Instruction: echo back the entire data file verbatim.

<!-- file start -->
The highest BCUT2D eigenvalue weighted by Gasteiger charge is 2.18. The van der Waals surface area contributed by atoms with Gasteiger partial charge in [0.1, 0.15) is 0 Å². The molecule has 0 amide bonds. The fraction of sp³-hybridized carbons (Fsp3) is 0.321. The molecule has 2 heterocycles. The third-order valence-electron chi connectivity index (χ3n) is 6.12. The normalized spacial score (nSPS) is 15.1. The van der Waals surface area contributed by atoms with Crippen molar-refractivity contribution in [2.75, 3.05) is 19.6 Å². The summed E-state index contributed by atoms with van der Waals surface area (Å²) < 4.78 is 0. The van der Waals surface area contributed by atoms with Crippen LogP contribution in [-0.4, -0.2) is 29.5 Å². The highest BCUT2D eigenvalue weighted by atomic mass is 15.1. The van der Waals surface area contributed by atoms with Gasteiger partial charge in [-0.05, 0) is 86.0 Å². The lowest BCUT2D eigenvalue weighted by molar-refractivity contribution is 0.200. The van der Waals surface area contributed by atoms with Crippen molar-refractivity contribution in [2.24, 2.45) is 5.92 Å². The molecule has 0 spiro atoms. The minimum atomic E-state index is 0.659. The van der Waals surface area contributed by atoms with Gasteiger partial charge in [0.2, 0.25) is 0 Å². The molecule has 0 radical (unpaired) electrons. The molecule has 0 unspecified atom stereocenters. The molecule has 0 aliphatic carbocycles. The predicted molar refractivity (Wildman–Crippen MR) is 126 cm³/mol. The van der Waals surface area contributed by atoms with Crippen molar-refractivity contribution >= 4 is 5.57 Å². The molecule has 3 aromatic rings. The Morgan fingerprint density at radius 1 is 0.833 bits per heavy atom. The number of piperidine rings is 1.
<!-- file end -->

The highest BCUT2D eigenvalue weighted by Gasteiger charge is 2.18. The van der Waals surface area contributed by atoms with Gasteiger partial charge in [0.1, 0.15) is 0 Å². The molecule has 0 amide bonds. The fraction of sp³-hybridized carbons (Fsp3) is 0.321. The molecule has 2 heterocycles. The third-order valence-electron chi connectivity index (χ3n) is 6.12. The normalized spacial score (nSPS) is 15.1. The van der Waals surface area contributed by atoms with Crippen molar-refractivity contribution in [2.75, 3.05) is 19.6 Å². The summed E-state index contributed by atoms with van der Waals surface area (Å²) < 4.78 is 0. The van der Waals surface area contributed by atoms with Crippen LogP contribution in [-0.4, -0.2) is 29.5 Å². The highest BCUT2D eigenvalue weighted by atomic mass is 15.1. The van der Waals surface area contributed by atoms with Gasteiger partial charge in [-0.05, 0) is 86.0 Å². The lowest BCUT2D eigenvalue weighted by molar-refractivity contribution is 0.200. The van der Waals surface area contributed by atoms with Crippen molar-refractivity contribution in [2.24, 2.45) is 5.92 Å². The molecule has 0 spiro atoms. The minimum atomic E-state index is 0.659. The van der Waals surface area contributed by atoms with Gasteiger partial charge in [0.2, 0.25) is 0 Å². The molecule has 0 radical (unpaired) electrons. The molecule has 0 unspecified atom stereocenters. The molecule has 0 aliphatic carbocycles. The predicted molar refractivity (Wildman–Crippen MR) is 126 cm³/mol. The van der Waals surface area contributed by atoms with Crippen molar-refractivity contribution >= 4 is 5.57 Å². The molecule has 3 aromatic rings. The Morgan fingerprint density at radius 1 is 0.833 bits per heavy atom. The number of piperidine rings is 1.